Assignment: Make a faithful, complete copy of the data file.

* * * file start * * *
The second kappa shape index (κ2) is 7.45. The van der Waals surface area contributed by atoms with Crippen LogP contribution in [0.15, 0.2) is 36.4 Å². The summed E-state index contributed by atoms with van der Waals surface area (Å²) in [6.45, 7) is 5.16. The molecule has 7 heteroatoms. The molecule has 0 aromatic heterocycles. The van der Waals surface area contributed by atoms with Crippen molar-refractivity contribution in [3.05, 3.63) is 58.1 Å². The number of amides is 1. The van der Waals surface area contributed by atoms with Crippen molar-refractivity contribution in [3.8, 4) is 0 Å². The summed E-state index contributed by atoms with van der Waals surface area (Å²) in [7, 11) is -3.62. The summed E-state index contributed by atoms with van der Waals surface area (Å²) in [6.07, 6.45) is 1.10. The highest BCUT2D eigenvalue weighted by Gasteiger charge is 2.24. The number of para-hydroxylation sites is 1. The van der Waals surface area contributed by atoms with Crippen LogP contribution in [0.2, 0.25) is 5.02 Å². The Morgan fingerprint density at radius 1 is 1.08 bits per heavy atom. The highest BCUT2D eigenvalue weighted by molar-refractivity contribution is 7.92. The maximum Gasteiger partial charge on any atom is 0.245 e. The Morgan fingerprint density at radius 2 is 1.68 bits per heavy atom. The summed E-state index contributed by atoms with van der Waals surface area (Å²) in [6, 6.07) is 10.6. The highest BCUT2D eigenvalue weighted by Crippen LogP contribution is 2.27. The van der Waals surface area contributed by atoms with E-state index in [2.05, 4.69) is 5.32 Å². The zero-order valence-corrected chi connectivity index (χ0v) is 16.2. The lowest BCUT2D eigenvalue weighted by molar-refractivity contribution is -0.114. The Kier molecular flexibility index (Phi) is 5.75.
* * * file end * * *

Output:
The second kappa shape index (κ2) is 7.45. The van der Waals surface area contributed by atoms with Crippen LogP contribution in [0.15, 0.2) is 36.4 Å². The summed E-state index contributed by atoms with van der Waals surface area (Å²) in [6.45, 7) is 5.16. The molecule has 7 heteroatoms. The molecule has 0 aromatic heterocycles. The van der Waals surface area contributed by atoms with Crippen molar-refractivity contribution in [3.05, 3.63) is 58.1 Å². The number of amides is 1. The van der Waals surface area contributed by atoms with Crippen molar-refractivity contribution in [3.8, 4) is 0 Å². The summed E-state index contributed by atoms with van der Waals surface area (Å²) in [7, 11) is -3.62. The summed E-state index contributed by atoms with van der Waals surface area (Å²) in [6.07, 6.45) is 1.10. The highest BCUT2D eigenvalue weighted by Gasteiger charge is 2.24. The number of para-hydroxylation sites is 1. The van der Waals surface area contributed by atoms with Crippen LogP contribution in [0.2, 0.25) is 5.02 Å². The Morgan fingerprint density at radius 1 is 1.08 bits per heavy atom. The highest BCUT2D eigenvalue weighted by molar-refractivity contribution is 7.92. The maximum Gasteiger partial charge on any atom is 0.245 e. The Morgan fingerprint density at radius 2 is 1.68 bits per heavy atom. The summed E-state index contributed by atoms with van der Waals surface area (Å²) in [6, 6.07) is 10.6. The highest BCUT2D eigenvalue weighted by Crippen LogP contribution is 2.27. The van der Waals surface area contributed by atoms with E-state index in [2.05, 4.69) is 5.32 Å². The zero-order valence-corrected chi connectivity index (χ0v) is 16.2. The lowest BCUT2D eigenvalue weighted by molar-refractivity contribution is -0.114. The Kier molecular flexibility index (Phi) is 5.75.